ANKLAM, or Anclam, a town of Germany in the Prussian province of Pomerania, on the Peene, 5 m.
In north German politics he interfered vigorously to protect his brotherin-law the Margrave Louis of Brandenburg against the lords of Mecklenburg and the dukes of Pomerania, with such success that the emperor, Charles IV., at the conference of Bautzen, was reconciled to the Brandenburger and allowed Valdemar an annual charge of 16,000 silver marks on the city of Lubeck (1349) Some years later Valdemar seriously thought of reviving the ancient claims of Denmark upon England, and entered into negotiations with the French king, John, who in his distress looked to this descendant of the ancient Vikings for help. A matrimonial alliance between the two crowns was even discussed, and Valdemar offered, for the huge sum of 600,000 gulden, to transport 12,000 men to England.
Valdemar's skilful diplomacy, reinforced by golden arguments, did indeed induce the dukes of Brunswick, Brandenburg and Pomerania to attack the confederates in the rear; but fortune was persistently unfriendly to the Danish king, 1 Rostock, Greifswald, Wismar and Stralsund.
From St George 's Channel at the south, separating it from New Pomerania, it sweeps north and then north-west, being divided from New Hanover at the other extremity by Byron Strait.
There is a white population of about forty; the natives are Papuans of a less fine type than the natives of New Pomerania, and rather resemble the Solomon islanders.
Jacob Lemaire and Willem Cornelis Schouten sighted New Mecklenburg in 1616, but it was only recognized as part of an island separate from New Guinea by William Dampier in 1700, and as separate from New Pomerania in 1767 by Philip Carteret.
This Book of Concord was accepted by the Lutheran churches of Sweden and of Hungary in 1593 and 1597; but it was rejected by the Lutheran churches of Denmark, of Hesse, of Anhalt, of Pomerania and of several of the imperial cities.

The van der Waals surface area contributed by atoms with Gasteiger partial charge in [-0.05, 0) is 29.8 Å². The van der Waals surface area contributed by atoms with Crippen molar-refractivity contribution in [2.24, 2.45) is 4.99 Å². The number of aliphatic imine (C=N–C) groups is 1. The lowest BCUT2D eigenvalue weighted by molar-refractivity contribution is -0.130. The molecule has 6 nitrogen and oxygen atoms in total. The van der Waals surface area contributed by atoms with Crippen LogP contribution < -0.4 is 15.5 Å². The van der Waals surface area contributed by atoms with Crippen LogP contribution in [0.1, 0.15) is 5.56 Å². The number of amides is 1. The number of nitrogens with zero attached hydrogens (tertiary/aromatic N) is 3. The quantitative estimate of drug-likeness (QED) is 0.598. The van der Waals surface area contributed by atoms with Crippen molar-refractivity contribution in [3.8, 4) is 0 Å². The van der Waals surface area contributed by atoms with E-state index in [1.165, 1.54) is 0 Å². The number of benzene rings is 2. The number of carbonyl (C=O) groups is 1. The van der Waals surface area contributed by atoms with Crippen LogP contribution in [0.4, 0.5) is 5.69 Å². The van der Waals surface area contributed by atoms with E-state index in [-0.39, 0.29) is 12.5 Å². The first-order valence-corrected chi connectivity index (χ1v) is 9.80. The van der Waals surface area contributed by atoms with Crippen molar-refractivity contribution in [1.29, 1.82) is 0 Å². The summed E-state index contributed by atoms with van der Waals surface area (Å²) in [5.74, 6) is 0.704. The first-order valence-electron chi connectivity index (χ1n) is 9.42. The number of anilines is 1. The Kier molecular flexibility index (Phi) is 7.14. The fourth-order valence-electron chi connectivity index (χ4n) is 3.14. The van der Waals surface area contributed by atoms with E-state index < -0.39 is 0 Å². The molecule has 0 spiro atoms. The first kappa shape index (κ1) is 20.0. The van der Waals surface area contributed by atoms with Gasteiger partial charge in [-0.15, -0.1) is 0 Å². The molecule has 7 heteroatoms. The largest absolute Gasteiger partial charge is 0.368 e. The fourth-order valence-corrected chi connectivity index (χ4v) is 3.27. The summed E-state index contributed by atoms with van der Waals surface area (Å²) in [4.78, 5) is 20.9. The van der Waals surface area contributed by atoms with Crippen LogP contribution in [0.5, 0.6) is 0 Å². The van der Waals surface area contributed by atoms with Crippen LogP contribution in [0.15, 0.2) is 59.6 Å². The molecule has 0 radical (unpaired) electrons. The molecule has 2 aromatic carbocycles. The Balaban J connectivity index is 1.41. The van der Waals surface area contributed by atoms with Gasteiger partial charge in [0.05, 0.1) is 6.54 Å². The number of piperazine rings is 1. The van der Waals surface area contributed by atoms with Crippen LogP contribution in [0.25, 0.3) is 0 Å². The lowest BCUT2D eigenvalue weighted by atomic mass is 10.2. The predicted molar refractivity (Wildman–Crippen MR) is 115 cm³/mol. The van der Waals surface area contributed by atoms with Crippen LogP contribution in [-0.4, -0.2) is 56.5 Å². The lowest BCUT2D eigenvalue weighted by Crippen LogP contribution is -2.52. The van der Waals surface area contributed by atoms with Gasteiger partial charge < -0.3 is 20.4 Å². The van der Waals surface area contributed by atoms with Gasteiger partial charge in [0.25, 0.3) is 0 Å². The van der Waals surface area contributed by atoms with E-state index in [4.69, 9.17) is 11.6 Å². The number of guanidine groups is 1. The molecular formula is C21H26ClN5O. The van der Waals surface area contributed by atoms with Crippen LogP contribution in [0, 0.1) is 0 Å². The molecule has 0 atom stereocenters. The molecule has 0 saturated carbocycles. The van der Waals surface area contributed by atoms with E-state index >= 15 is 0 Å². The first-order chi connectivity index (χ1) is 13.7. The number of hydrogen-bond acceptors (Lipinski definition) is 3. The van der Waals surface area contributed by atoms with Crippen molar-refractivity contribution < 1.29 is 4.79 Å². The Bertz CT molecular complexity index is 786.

(1102-1139) some of the lost provinces, notably Silesia and Pomerania, were recovered and Poland was at least able to maintain her independence against the Germans.
It was at the beginning of this period too, between 1216 and 1224, that Pomerania, under an energetic native dynasty, freed herself from the Polish suzerainty.
The Teutonic Order, which had just been expelled from Hungary by Andrew II., joyfully accepted this new domicile, and its position in the north was definitely established by the compact of Kruschwitz in 1230, whereby it obtained absolute possession of the maritime district between Pomerania and Courland, and southwards as far as Thorn.
Originally planted on the Baltic shore for the express purpose of christianizing their savage neighbours, these crusading monks had freely exploited the wealth and the valour of the West, ostensibly in the cause of religion, really for the purpose of founding a dominion of their own which, as time went on, lost more and more of its religious character, and was now little more than a German military forepost, extending from Pomerania to the Niemen, which deliberately excluded the Sla y s from the sea and thrived 'Archbishop of Gnesen 1219-1220.
He died on his property at Karzin in Pomerania on the 15th of March 1900.
Henceforth Absalon was the chief counsellor of Valdemar, and the promoter of that imperial policy which, for three generations, was to give Denmark the dominion of the Baltic. Briefly, it was Absalon's intention to clear the northern sea of the Wendish pirates, who inhabited that portion of the Baltic littoral which we now call Pomerania, and ravaged the Danish coasts so unmercifully that at the accession of Valdemar one-third of the realm of Denmark lay wasted and depopulated.
There are ancient rocks, however, in New Caledonia, which .has a geological affinity with New Zealand; old sedimentary rocks are known in New Pomerania, besides granite and porphyry, and slates, sandstone and chalk occur in Fiji, as well as young volcanic rocks.
In1615-1617two Dutchmen, Jacob Lemaire and Willem Cornelis Schouten, having in view both the discovery of the southern continent and the possibility of establishing relations with the East Indies from the east, took a course which brought them to the north part of the Paumotu Archipelago, thence to part of the Tonga chain, and ultimately to New Pomerania, after which they reached the East Indies.
KARL WILHELM SCHEELE (1742-1786), Swedish chemist, was born at Stralsund, the capital of Pomerania, which then belonged to Sweden, on the 19th of December 1742.
Instead of the demand of four months earlier to withdraw from Pomerania, only a withdrawal beyond the Niemen was now demanded.